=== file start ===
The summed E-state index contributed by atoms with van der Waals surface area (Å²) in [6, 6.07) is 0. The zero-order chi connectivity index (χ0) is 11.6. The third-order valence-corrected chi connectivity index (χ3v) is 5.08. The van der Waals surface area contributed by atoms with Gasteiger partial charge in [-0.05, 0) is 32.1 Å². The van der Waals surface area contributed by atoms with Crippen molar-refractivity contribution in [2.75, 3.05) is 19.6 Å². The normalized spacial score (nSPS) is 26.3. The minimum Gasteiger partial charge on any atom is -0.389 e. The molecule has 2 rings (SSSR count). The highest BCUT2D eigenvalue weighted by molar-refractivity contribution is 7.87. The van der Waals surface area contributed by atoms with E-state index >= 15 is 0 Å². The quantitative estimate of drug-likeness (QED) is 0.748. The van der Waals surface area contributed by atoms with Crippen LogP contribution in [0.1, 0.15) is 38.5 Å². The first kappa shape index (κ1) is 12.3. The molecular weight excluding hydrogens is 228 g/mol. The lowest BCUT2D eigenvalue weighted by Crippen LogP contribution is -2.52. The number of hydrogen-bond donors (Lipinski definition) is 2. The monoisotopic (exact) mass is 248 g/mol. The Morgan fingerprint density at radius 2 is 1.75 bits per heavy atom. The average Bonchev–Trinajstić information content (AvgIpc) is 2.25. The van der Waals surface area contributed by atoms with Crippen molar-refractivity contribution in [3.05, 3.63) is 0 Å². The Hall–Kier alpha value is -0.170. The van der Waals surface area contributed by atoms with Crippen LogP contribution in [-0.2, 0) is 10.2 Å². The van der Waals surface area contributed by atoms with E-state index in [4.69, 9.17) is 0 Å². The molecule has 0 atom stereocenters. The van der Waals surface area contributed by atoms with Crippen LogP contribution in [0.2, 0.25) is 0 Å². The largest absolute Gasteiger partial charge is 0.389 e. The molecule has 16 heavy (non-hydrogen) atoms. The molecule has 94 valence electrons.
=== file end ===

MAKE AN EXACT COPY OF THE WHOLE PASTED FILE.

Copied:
The summed E-state index contributed by atoms with van der Waals surface area (Å²) in [6, 6.07) is 0. The zero-order chi connectivity index (χ0) is 11.6. The third-order valence-corrected chi connectivity index (χ3v) is 5.08. The van der Waals surface area contributed by atoms with Gasteiger partial charge in [-0.05, 0) is 32.1 Å². The van der Waals surface area contributed by atoms with Crippen molar-refractivity contribution in [2.75, 3.05) is 19.6 Å². The normalized spacial score (nSPS) is 26.3. The minimum Gasteiger partial charge on any atom is -0.389 e. The molecule has 2 rings (SSSR count). The highest BCUT2D eigenvalue weighted by molar-refractivity contribution is 7.87. The van der Waals surface area contributed by atoms with E-state index >= 15 is 0 Å². The quantitative estimate of drug-likeness (QED) is 0.748. The van der Waals surface area contributed by atoms with Crippen LogP contribution in [0.1, 0.15) is 38.5 Å². The first kappa shape index (κ1) is 12.3. The molecular weight excluding hydrogens is 228 g/mol. The lowest BCUT2D eigenvalue weighted by Crippen LogP contribution is -2.52. The number of hydrogen-bond donors (Lipinski definition) is 2. The monoisotopic (exact) mass is 248 g/mol. The Morgan fingerprint density at radius 2 is 1.75 bits per heavy atom. The average Bonchev–Trinajstić information content (AvgIpc) is 2.25. The van der Waals surface area contributed by atoms with Crippen molar-refractivity contribution in [3.05, 3.63) is 0 Å². The Hall–Kier alpha value is -0.170. The van der Waals surface area contributed by atoms with Crippen LogP contribution in [-0.2, 0) is 10.2 Å². The van der Waals surface area contributed by atoms with E-state index in [4.69, 9.17) is 0 Å². The molecule has 0 atom stereocenters. The van der Waals surface area contributed by atoms with Crippen LogP contribution in [0.2, 0.25) is 0 Å². The largest absolute Gasteiger partial charge is 0.389 e. The molecule has 16 heavy (non-hydrogen) atoms. The molecule has 94 valence electrons.